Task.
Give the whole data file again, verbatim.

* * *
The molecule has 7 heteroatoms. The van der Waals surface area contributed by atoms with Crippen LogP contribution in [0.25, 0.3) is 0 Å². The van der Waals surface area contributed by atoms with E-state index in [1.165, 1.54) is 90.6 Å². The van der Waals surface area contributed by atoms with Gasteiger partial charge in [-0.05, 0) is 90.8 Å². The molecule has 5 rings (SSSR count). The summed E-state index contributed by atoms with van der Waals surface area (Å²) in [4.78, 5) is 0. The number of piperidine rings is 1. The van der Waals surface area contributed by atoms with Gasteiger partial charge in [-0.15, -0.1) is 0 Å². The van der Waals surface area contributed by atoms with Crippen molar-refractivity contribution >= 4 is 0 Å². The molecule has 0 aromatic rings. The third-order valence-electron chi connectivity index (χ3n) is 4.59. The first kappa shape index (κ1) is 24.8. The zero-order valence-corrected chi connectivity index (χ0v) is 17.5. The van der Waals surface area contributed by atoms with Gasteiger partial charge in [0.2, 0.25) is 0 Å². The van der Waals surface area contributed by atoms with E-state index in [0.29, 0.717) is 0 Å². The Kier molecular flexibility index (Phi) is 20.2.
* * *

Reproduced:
The molecule has 7 heteroatoms. The van der Waals surface area contributed by atoms with Crippen LogP contribution in [0.25, 0.3) is 0 Å². The van der Waals surface area contributed by atoms with E-state index in [1.165, 1.54) is 90.6 Å². The van der Waals surface area contributed by atoms with Gasteiger partial charge in [-0.05, 0) is 90.8 Å². The molecule has 5 rings (SSSR count). The summed E-state index contributed by atoms with van der Waals surface area (Å²) in [4.78, 5) is 0. The number of piperidine rings is 1. The van der Waals surface area contributed by atoms with Gasteiger partial charge in [-0.15, -0.1) is 0 Å². The van der Waals surface area contributed by atoms with Crippen molar-refractivity contribution >= 4 is 0 Å². The molecule has 0 aromatic rings. The third-order valence-electron chi connectivity index (χ3n) is 4.59. The first kappa shape index (κ1) is 24.8. The zero-order valence-corrected chi connectivity index (χ0v) is 17.5. The van der Waals surface area contributed by atoms with Gasteiger partial charge in [0.2, 0.25) is 0 Å². The van der Waals surface area contributed by atoms with E-state index in [0.29, 0.717) is 0 Å². The Kier molecular flexibility index (Phi) is 20.2.